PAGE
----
PROC DOCUMENT makes your life easier by giving you the freedom from the pre-determined order in which SAS stores procedure output. You can also label, manage, and search your output so that it is at your fingertips when you need it.
You can learn what a DOCUMENT does and get a walk-through of its capabilities by downloading the free PDF of the first chapter from PROC DOCUMENT by Example Using SAS. In the examples below, an ODS DOCUMENT is portrayed as a collection of nested folders that hold SAS procedure output.
As promised, here are three ways PROC DOCUMENT can make your life easier.
1. You can replay output in any order you want.
The first example extracts the variables list from PROC CONTENTS and prints it above a summary table from PROC MEANS. In the original analysis, these would have appeared on different pages with PROC UNIVARAIATE output between.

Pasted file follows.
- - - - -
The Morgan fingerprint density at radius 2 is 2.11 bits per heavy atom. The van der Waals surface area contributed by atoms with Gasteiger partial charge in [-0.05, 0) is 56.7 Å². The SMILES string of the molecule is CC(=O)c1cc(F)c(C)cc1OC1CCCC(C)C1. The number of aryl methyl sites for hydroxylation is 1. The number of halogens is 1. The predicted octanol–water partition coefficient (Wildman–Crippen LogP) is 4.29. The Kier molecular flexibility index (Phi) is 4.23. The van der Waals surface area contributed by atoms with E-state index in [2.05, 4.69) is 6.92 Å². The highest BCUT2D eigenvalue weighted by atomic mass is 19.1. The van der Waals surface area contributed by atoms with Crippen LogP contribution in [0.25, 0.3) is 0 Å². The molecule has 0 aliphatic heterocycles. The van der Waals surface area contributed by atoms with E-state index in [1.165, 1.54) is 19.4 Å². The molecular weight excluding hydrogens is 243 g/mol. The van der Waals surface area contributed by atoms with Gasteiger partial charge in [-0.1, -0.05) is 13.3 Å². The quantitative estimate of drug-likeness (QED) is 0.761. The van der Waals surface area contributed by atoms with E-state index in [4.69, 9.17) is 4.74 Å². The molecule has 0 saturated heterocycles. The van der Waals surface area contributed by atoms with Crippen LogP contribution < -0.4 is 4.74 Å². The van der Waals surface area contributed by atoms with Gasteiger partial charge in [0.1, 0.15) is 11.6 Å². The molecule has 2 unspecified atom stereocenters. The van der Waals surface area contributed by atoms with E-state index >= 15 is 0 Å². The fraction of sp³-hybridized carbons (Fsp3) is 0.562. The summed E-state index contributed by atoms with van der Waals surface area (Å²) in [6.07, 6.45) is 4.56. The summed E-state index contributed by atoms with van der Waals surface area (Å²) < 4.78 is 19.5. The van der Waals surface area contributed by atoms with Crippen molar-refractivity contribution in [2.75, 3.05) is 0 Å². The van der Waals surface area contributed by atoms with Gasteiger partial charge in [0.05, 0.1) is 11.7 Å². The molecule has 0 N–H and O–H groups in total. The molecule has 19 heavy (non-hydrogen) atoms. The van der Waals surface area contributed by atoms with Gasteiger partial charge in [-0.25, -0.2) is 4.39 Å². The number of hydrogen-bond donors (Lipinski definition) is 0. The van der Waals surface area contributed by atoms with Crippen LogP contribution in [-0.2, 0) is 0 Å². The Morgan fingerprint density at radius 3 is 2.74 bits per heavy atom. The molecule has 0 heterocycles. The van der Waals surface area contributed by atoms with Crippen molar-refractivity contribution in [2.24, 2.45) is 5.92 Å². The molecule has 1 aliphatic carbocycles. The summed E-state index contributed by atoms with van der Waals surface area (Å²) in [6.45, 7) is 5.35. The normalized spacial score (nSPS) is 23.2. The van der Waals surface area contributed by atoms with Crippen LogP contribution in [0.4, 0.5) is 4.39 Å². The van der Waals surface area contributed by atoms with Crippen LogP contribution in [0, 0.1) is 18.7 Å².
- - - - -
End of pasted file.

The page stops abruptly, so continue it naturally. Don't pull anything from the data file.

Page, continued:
2. You can print output only of a specific type.
When your code is run with BY-groups, the tables you want may be scattered across several pages. No worries - the WHERE= option on the REPLAY statement will bring all your output together for you in one place. The code below prints out only QUANTILES tables for MSRP, deftly consolidating like output tables.
3. You can search based on your own labels
Some folders are labeled automatically, but you can apply your own labels to any folder with the SETLABEL statement (discussed in both Chapter 1 and Chapter 4 of the book). You can even use these labels as a way of subsetting data based on your own organization’s needs. The code in this example would print out the Reserves 2010 folder, followed by the Loss Ratio folder.
This is just a hint of what PROC DOCUMENT can do to help you show off the hard work you’ve done on all those SAS analysis. Now that you've seen what it can do, start using it, and read PROC DOCUMENT by Example Using SAS to get the most out of this incredibly useful but under-appreciated procedure. Electronic versions of the book are also now available through Amazon Kindle and Google Play.